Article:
The U.S. government’s budget deficit widened in June to its highest level in two years, as revenue growth continues to slow.
Over the past year, the deficit totaled $523 billion, up 20.6% from a year earlier, the Treasury Department said in a monthly update Wednesday.
The deficit has largely been a result of weaker corporate tax revenues. While individual income taxes have been on the rise thanks to steady job growth, corporate taxes have been declining. Corporate profits have fallen alongside a slowdown in productivity, and firms are paying out a larger share of revenues in wages as the job market tightens.
The government posted a slight surplus for June, as revenue exceeded outlays by $6.3 billion. That was a substantially smaller surplus than the $50.5 billion posted in June 2015.
Economists look at the deficit as a share of the economy’s output to determine how big of a burden it represents to the federal government. In the 12 months through June, the deficit represented 2.9% of the nation’s economic output, or gross domestic product. That was up from 2.6% of GDP in the 12 months through May, and the highest level since March 2015.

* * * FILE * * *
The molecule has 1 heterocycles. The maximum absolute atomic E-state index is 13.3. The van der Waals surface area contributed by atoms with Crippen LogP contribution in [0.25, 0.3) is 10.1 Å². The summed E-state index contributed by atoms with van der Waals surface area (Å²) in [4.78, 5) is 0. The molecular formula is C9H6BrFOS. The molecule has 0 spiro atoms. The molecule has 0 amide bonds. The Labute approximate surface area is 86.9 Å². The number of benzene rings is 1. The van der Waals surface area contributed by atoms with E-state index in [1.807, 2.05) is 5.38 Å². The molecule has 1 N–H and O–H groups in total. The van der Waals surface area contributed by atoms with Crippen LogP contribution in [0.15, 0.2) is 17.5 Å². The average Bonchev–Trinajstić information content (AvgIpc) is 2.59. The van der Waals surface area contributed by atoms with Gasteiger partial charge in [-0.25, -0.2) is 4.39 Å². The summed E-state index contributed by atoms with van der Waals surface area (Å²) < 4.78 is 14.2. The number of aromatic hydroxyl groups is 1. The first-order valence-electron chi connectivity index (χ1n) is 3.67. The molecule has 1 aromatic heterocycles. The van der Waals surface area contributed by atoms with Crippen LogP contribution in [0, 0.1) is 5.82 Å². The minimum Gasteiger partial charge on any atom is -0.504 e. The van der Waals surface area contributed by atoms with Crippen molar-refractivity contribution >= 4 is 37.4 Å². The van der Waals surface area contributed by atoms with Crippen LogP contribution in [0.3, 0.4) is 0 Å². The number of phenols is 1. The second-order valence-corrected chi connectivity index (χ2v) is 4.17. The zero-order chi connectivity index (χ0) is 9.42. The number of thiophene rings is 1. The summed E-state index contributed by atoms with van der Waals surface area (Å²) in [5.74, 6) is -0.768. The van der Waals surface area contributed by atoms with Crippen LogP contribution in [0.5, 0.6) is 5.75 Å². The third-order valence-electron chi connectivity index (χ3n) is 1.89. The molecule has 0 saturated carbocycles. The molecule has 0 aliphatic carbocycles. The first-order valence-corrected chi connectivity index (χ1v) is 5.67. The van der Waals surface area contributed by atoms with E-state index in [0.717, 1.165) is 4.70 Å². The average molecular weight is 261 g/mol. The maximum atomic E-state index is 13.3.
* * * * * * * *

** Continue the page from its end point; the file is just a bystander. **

The longer-term trends show a rising deficit. Revenues over the past year climbed just 2.0% compared with the 12 months through June 2015, the lowest annual rate since 2010. Earlier in the current economic expansion, revenues routinely grew by more than 6%. By contrast, government spending has been steadily rising, thanks in part to increased spending on Social Security and Medicare as the country’s demographic profile gets older. Overall outlays rose 4.3% in the past 12 months compared with the year through June 2015.